Out of the three literary forms of Tamil, the Greek merchant learnt prose and poetry from Kovalan.
The only form he was unaware of was, ‘drama’.
Kovalan, Kannaki, and the old Greek merchant go to watch Madhavi’s dance show… ‘Kooni’, a hunchbacked woman, who announces in the court that the one who is ready to buy 1008 ‘Kazhanchu’ of golden ornaments gifted by Chola King, can win the heart of Madhavi.
Madhavi was taken aback when the old Greek merchant came forward to buy the ornaments.
She is not ready to give that ‘Vasantha Malai’ to that Greek merchant.
Meanwhile, Kannaki insists that her husband, Kovalan, should save Madhavi and extolls, “Oh my dear! Please, You buy that golden ornament and save Madhavi”.
Being socially progressive, Kalaignar wanted to prevent the marriages of elderly men prevalent at that time and the character of the Greek merchant played a great role in this respect.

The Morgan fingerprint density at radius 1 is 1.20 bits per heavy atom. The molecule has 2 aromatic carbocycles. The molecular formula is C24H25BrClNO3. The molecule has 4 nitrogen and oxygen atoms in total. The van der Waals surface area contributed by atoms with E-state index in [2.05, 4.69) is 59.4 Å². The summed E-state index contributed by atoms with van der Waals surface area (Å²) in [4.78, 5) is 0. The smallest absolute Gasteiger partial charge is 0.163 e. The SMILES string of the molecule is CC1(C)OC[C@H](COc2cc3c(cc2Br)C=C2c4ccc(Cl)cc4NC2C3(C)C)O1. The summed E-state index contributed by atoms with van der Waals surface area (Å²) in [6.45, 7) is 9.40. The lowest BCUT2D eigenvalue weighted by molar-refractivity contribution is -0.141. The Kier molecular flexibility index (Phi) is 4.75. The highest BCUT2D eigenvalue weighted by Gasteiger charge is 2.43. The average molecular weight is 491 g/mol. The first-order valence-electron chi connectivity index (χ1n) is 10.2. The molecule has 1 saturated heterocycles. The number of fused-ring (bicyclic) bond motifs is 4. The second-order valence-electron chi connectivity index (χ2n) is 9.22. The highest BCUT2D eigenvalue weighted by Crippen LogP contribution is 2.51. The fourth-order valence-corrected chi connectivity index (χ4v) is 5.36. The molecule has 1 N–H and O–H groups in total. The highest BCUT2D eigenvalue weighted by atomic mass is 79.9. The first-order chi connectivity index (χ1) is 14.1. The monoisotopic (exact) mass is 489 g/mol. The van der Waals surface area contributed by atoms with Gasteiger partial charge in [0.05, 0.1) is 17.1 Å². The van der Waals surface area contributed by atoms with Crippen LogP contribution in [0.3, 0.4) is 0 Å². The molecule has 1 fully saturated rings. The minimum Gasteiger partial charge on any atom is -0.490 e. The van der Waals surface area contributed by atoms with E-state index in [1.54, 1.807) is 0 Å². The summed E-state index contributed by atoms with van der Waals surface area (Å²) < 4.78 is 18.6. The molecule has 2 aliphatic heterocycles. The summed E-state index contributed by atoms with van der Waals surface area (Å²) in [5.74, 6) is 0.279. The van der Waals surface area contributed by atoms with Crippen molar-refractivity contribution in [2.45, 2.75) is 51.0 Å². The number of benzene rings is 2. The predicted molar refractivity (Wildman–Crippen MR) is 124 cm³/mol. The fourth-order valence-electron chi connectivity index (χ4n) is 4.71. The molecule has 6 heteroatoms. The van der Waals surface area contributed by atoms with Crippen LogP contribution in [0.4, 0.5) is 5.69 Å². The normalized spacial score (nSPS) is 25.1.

Elango Adigal has not narrated Kovalan as a good merchant, or a scholar, or a man with great virtues in his original epic.
But in Kalaignar’s play, we see Kovalan as an innocent man right from the beginning.
Likewise we see Kannaki as a ‘Modern Revolutionary Woman’ as perceived by Bharathiyar.
In the original epic, it has not been mentioned where and how the goldsmith stole the anklet.
But, Kalaignar narrates it in another way – that one of the anklets of Pandimadevi got damaged and it was the palace officer who took that anklet to the goldsmith for repair and stole it too.
This way Kalaignar has removed the wrong portrayal of Goldsmiths and erased the bad image they suffered from for ages.
Even the lovers’ tiff, he felt, should be resolved at home, not in the King’s court.